Genre: Platformer Developer: Traveler’s Tales Publisher: Sony Imagesoft Players: 1 Released: 1994
Mickey Mania was released for the Sega CD during the fall of 1994, developed by Traveler’s Tales and published by Sony Imagesoft. MM is a 2D side-scrolling platform game that chronicles many of Mickey Mouse’s most memorable cartoons. Each and every level in the game is based on a Mickey Mouse cartoon. This game has achieved legendary status by many because of the game’s silky-smooth gameplay, rock-solid control, pristine graphics, and sound that is a treat for the ears.
MM‘s gameplay consists of you going around the various levels in the game and dispatching of various foes that inhabit the levels. You can defeat enemies through two methods; you can either jump on their heads, or you can assault them with a barrage of marbles. There are 24 stages in this game and all of them are jam-packed with action and nostalgia. The levels are pretty unique and each of them has its own goals. For example, the first level is based on the first Mickey Mouse cartoon ever, Steamboat Willie, in this level, everything except Mickey appears in black and white and your goal is to meet up with Willie. All the levels in the game, with the exception of a 3D moose chasing level, take place in 2D.
MM controls like a dream. Mickey’s moves, namely the jump and the marble throw can be executed without a hitch thanks to the game’s super-responsive controls. The controls in this game can be learned rather quickly, the learning curve for the controls is so low, that by the end of the first level, you’ll know your way around the controls and you’ll never have a single problem with them.
The graphics in MM are amazing, simply amazing Each and every one of the game’s 24 levels looks just like the cartoon it’s based on and are chock-full of little touches that really add to the nostalgia factor in the game. As I mentioned before, the first level takes place in black and white, with a film strip going down the screen, the film has scratches and other flaws on it that really help to give the game an authentic look and feel to it, also give you a feel for how cartoons were back in 1928 (when Steamboat Willie was made), it also helps to give you a sense of respect for the cartoon and it really gets you into the game because it adds to the feel of the game.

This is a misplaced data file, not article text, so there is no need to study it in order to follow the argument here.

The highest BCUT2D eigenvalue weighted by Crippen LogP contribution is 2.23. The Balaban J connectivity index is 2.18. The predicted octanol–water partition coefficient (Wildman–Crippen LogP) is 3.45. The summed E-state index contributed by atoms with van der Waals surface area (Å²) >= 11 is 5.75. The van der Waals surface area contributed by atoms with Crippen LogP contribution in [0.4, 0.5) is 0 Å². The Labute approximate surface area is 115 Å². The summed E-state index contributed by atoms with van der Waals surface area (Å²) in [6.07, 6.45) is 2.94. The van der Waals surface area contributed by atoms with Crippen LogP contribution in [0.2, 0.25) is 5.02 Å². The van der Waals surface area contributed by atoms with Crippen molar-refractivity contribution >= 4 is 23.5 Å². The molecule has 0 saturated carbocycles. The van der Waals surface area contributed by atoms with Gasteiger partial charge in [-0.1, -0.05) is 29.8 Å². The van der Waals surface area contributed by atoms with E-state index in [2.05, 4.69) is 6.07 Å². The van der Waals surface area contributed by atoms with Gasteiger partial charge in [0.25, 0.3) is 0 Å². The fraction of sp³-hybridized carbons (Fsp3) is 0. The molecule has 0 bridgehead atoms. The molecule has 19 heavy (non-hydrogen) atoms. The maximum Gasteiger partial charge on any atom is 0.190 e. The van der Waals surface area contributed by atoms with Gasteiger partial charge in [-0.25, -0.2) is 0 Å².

Mickey Mania mixes old-school cartoons with new-school technical effects. Scaling and rotation are used throughout the game, and they are used perfectly because they are only used when it’s appropriate. Scaling is used throughout the entire aforementioned moose hunt level and it really adds to the excitement of the game, when you see that giant moose barreling down on you your blood pumps and you run as fast as you can, but you also have to avoid various obstacles in your path, adding to the excitement. This is an example of how the game uses scaling where it’s appropriate, it wasn’t used in a cheap manner just to show off, it really added to the excitement of the game. Rotation is used in an equally brilliant manner when you have to run up to the top a rotating tower, all the while having to avoid various obstacles, such as enemies and falling barrels. The effect looks amazing and adds to the feel of the game because it looks just like the scene it is based on. The animation in the game is perfect, simply perfect. This is because each and every frame of animation used in this game was drawn by actual Disney animators giving it an authentic look that few, if any, games can match. It really gives the game a look all its own.
The sound throughout the game is amazing across the board. The game is chock-full of happy-go-lucky, feel-good music that fits the game perfectly and will remain etched in your brain. The various sound effects in the game, from the sound of Mickey jumping, to the sound of a marble smacking an enemy, all have a comedic edge to them that adds even more to the happy-go-lucky feel of the game. The multitude of voice snippets from Mickey compliment all the above nicely, they are crystal clear and really add to the feel of the game.
Overall, Mickey Mania is a must-buy, that is as long as you don’t own the Genesis version of the game. The differences between the two versions of the game are negligible, with the only major differences in the sound department, in which the Sega CD version has more voice quips and clearer sound. The game is still a great trip down memory lane and is jam-packed with great graphics, amazing sound, and super smooth gameplay that will keep you glued to the edge of your seat.
SCORE: 8 out of 10